Horse #2 has also chosen her wardrobe with a keen eye for style. This elegant young mare is outfitted in a simple yet pleasing combination of mainly black harness elements, paired white hopple hangers, with no contrasting colour wrapped around her slim legs. She pulls a cart with black shafts and attractive blue wheels, which coordinates nicely with the blue-white silks worn by the driver. Her look is fortuitously completed by a coordinating saddle pad in royal blue, the colour designated for the horse who is assigned to Start Position 2 on the track.
Veering further into the deep blue yonkers is Horse #3, a free-spirited young gelding who chose to wear black hopples with an attractive set of royal blue harness that contrasts nicely with the bright copper of his coat colour. He pairs this look with a royal blue cart with white wheels, driven by a man who sports blue-white-gold silks. An unexpected touch of turquoise at the girth adds an extra pop of colour.
Seemingly out of the horse's control is the colour of the saddle pad it must wear during the race, as part of its outfit. This is determined by a draw that occurs several days before the scheduled race. Viewed at the starting gate from the inside rail outward, horses in Positions 1 through 8 respectively wear saddle pads of the following colours: Red, Blue, White, Green, Black, Yellow, Pink, and Gray. The starting position is shown both by the designated colour, and also by the larger number on the pad. (The smaller pad number designates the particular Race Number the team is entered into, of the six to eight races that are typically run per racing session.) Horse #4 came to the race wearing a set of harness in basic black and pulling a Red cart, with his only touch of colour being a blue breast collar. This six-year-old gelding jazzed up his look with the addition of his Green, Position 4, saddle pad. (Alternatively, perhaps he feels that the colours he wears don't matter at all LOL.)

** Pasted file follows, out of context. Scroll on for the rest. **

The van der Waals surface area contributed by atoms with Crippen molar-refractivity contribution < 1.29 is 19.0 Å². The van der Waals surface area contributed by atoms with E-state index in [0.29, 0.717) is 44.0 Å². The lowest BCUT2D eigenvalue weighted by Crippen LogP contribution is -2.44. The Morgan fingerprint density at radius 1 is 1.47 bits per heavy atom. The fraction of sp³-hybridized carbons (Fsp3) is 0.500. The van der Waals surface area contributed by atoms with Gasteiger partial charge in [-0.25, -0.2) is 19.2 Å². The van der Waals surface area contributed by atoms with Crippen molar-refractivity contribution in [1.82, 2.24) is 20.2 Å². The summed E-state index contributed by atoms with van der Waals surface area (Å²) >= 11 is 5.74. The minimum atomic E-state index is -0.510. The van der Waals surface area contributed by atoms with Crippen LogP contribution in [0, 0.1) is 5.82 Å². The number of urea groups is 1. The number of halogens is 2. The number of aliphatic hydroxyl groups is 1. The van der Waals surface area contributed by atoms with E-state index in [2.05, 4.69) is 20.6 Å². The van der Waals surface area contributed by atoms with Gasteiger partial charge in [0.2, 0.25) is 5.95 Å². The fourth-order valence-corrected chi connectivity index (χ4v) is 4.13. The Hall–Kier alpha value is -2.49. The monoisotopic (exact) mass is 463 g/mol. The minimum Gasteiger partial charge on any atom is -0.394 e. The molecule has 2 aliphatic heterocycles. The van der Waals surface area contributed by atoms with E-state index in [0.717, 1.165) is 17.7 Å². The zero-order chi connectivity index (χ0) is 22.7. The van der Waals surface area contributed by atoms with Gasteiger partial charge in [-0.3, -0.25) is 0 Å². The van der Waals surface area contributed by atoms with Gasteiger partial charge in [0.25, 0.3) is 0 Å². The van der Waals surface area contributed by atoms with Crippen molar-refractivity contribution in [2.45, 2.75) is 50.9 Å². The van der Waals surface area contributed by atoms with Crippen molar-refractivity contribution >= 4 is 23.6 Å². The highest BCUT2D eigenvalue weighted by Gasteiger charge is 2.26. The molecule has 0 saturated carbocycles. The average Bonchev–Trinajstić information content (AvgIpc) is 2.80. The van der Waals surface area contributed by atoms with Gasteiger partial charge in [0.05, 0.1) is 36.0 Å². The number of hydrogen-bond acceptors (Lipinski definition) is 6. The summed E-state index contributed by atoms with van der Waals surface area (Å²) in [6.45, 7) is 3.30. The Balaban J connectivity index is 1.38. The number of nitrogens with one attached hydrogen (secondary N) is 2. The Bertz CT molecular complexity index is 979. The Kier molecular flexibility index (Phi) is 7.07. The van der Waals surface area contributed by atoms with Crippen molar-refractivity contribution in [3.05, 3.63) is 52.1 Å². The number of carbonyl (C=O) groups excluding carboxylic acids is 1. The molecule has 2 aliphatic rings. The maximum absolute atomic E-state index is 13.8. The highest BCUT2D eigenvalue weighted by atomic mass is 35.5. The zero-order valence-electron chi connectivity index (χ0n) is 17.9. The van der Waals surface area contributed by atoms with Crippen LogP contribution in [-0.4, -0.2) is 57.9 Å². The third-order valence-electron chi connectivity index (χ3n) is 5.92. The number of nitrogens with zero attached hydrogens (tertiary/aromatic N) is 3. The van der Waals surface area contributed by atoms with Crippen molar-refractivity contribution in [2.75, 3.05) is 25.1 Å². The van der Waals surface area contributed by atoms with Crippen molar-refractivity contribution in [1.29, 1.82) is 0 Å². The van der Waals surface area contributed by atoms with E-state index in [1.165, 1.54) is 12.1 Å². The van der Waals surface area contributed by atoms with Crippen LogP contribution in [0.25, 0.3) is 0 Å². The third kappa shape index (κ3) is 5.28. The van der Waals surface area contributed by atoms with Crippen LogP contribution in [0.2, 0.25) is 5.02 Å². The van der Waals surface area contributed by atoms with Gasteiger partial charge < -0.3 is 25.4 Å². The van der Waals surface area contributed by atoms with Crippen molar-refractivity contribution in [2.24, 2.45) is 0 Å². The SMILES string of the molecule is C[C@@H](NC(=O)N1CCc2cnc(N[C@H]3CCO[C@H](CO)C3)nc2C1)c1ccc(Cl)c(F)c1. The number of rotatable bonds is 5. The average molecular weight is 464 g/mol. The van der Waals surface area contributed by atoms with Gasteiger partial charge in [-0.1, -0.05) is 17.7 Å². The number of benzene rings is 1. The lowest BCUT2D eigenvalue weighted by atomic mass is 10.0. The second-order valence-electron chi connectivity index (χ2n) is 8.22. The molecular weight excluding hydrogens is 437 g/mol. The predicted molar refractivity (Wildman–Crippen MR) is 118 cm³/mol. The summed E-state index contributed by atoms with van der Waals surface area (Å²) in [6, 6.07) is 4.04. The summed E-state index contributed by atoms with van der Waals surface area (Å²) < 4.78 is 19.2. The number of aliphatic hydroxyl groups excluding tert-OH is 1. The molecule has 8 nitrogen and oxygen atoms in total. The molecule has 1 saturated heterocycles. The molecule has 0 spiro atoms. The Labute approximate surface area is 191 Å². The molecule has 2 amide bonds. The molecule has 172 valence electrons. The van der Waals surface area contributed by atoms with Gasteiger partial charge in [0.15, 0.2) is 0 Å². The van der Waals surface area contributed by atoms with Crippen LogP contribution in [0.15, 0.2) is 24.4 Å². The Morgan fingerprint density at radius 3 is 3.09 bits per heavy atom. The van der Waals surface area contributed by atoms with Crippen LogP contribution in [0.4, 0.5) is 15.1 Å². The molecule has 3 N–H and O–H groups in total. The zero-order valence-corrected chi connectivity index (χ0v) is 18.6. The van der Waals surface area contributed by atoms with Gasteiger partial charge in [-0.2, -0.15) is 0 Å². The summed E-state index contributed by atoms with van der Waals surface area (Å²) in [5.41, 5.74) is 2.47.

Conventional wisdom is that Starting Positions 1-3 are most favourable for winning a race. Thus, if a horse has a desire to win on a particular night, it would do well to envision receiving the Red, Blue or White saddle pad in the draw, and dress accordingly. On the other hand, since the horses all take turns at winning anyway, they can also use any higher position numbers they receive as an opportunity to really show their true colours. A bold and skillful demonstration of that approach is shown by dashing young Horse #6, a 3-year-old gelding who drew the Yellow saddle pad associated with Position 6. Seizing the opportunity to stand out when positioned closest to the crowd, he came dressed to the nines in a full set of green harness with matching leg wraps, pulling a white cart manned by a driver sporting yellow-white-green silks. Very snappy!
To minimize distractions created by sounds and sights during the races, pacing harness horses are permitted to wear additional gear on their heads, including removable ear plugs, and blinkers (also known as blinders), which are designed to restrict their visual fields to varying degrees. Blinders come in several configurations (regular, open cup and closed cup). Some are attached to the bridle, whereas others are a component of separate hoods that cover the eyes and are fastened around the horse's head. I have no comment about the relative virtues of each type of blinders for harness horse racing. But if you want my opinion about the aesthetics of the style shown below, I have to be honest and say, "It's probably not your best look..."
That's enough for now about harness wear for pacers. No report of fashion news in Cape Breton over the past week would be complete without a bird's eye view of the Scarecrows of Isle Madame pageant, going on all summer in Donald & Rosemary's vegetable garden in D'Escousse. Beachie and Breezie, you've got style!